Three Things You Should Do 10 Years After Bankruptcy

November 26th, 2010 by Reed Allmand

Three Things You Should Do 10 Years After Bankruptcy

A bankruptcy filing remains on your credit report for ten years after you file.  But there are a few things that every debtor should do once that ten year period is up after bankruptcy.

  1. Get a copy of your credit report from all three credit reporting agencies ten years after your bankruptcy filing.  Of course, you should be checking your credit report every year, if not several times a year just to keep track of how your credit score and record has changed. You can get a free copy of your credit report from www.annualcreditreport.com once a year.
  2. Once you have a copy of your credit report inspect it to make sure that your bankruptcy filing has been removed, along with any associated accounts. It is required by law that the credit reporting agencies remove a bankruptcy filing after ten years, but sometimes, (rarely) this doesn’t happen.  Also, other negative credit records such as a credit card or other loans that were discharged in bankruptcy should no longer show on your credit report.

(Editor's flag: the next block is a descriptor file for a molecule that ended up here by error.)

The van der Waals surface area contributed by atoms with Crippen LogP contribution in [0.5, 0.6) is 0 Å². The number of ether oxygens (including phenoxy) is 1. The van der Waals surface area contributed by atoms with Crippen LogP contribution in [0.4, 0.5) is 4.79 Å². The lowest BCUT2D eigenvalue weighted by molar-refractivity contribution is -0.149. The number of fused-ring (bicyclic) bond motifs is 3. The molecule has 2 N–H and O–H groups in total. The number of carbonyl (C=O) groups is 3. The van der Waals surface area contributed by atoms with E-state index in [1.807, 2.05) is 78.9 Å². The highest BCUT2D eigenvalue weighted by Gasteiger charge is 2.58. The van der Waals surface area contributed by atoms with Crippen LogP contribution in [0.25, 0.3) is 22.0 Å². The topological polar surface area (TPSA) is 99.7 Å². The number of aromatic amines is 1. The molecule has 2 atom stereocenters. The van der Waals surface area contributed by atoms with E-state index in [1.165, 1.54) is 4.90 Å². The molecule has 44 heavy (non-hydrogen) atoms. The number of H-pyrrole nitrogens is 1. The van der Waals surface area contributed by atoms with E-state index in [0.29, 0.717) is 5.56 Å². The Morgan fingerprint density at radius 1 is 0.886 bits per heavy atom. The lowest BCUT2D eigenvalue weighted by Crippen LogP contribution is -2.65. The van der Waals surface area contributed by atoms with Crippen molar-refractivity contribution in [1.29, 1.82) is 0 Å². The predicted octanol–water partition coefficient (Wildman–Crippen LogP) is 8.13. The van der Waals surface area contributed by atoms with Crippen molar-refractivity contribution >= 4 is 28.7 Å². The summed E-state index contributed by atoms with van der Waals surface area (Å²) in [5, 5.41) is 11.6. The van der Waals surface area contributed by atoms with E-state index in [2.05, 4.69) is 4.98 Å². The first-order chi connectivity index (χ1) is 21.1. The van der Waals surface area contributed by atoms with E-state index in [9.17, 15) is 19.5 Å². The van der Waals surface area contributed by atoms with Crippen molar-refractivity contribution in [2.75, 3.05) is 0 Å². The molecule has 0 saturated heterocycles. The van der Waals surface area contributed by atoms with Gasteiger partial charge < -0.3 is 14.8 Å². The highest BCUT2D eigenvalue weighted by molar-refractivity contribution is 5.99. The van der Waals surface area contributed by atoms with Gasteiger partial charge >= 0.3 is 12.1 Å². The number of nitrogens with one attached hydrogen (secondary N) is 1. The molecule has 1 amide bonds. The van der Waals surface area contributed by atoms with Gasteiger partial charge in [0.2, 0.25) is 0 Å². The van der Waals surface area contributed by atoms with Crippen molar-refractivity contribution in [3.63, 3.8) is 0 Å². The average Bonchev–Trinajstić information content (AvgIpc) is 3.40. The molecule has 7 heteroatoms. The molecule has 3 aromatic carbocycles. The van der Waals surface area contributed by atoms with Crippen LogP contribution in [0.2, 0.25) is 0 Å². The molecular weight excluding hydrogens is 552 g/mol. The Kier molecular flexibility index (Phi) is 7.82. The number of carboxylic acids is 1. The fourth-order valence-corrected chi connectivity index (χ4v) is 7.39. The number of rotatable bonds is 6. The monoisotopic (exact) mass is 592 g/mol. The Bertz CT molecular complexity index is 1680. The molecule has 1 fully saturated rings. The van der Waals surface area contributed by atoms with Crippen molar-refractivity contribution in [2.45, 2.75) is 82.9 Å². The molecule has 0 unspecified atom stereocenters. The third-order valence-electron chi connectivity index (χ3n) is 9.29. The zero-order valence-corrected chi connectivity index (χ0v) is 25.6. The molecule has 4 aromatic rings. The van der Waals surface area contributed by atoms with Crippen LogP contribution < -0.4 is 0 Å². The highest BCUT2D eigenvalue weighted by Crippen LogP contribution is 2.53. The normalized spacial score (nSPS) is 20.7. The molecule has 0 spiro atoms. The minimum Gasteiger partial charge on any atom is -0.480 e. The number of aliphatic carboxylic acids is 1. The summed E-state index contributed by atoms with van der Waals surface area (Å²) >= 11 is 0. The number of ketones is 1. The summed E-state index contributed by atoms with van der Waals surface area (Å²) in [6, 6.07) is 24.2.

3. If you find that your bankruptcy filing is still showing on your credit report after 10 years, you need to write a letter and send it certified, return-receipt requested, telling the credit reporting agencies that your bankruptcy is 10 years old and must be removed as per the law. Once you send the letter, it will take the credit reporting agency about 30 days to investigate and you will receive a letter regarding their findings.

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About Reed Allmand

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Allmand's vision is rooted in his own financially precarious childhood in Abilene "My father always had difficulty holding a job and supporting our family, so after my parents divorced when I was 12, my sister and I got jobs to help make ends meet," he recalls. "I remember what it felt like as a child to worry that our car would be repossessed or home foreclosed on."

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